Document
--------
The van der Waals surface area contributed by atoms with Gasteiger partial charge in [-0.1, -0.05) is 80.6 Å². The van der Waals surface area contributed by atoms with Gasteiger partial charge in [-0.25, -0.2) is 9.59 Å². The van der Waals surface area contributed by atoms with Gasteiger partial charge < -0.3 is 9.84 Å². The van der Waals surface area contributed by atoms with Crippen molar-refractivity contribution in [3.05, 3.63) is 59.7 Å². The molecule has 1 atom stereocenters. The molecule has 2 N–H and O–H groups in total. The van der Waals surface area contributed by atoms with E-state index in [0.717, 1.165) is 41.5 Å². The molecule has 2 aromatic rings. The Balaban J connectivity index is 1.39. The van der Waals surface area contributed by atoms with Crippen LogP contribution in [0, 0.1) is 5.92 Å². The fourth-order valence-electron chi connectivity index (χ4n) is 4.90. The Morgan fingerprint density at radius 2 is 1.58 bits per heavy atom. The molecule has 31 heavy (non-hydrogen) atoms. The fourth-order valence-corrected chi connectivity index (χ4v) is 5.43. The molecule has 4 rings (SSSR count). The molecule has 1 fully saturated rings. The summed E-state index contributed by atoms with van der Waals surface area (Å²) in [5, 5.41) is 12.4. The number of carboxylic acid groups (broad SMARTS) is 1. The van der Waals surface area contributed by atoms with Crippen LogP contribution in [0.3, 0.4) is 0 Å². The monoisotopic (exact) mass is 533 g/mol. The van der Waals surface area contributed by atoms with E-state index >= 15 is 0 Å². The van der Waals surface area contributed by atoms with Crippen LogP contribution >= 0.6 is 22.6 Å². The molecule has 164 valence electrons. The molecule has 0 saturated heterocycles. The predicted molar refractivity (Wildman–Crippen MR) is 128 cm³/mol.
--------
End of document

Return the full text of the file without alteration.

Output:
The van der Waals surface area contributed by atoms with Gasteiger partial charge in [-0.1, -0.05) is 80.6 Å². The van der Waals surface area contributed by atoms with Gasteiger partial charge in [-0.25, -0.2) is 9.59 Å². The van der Waals surface area contributed by atoms with Gasteiger partial charge < -0.3 is 9.84 Å². The van der Waals surface area contributed by atoms with Crippen molar-refractivity contribution in [3.05, 3.63) is 59.7 Å². The molecule has 1 atom stereocenters. The molecule has 2 N–H and O–H groups in total. The van der Waals surface area contributed by atoms with E-state index in [0.717, 1.165) is 41.5 Å². The molecule has 2 aromatic rings. The Balaban J connectivity index is 1.39. The van der Waals surface area contributed by atoms with Crippen LogP contribution in [0, 0.1) is 5.92 Å². The fourth-order valence-electron chi connectivity index (χ4n) is 4.90. The Morgan fingerprint density at radius 2 is 1.58 bits per heavy atom. The molecule has 31 heavy (non-hydrogen) atoms. The fourth-order valence-corrected chi connectivity index (χ4v) is 5.43. The molecule has 4 rings (SSSR count). The molecule has 1 fully saturated rings. The summed E-state index contributed by atoms with van der Waals surface area (Å²) in [5, 5.41) is 12.4. The number of carboxylic acid groups (broad SMARTS) is 1. The van der Waals surface area contributed by atoms with Crippen LogP contribution in [0.3, 0.4) is 0 Å². The monoisotopic (exact) mass is 533 g/mol. The van der Waals surface area contributed by atoms with E-state index >= 15 is 0 Å². The van der Waals surface area contributed by atoms with Crippen LogP contribution >= 0.6 is 22.6 Å². The molecule has 164 valence electrons. The molecule has 0 saturated heterocycles. The predicted molar refractivity (Wildman–Crippen MR) is 128 cm³/mol.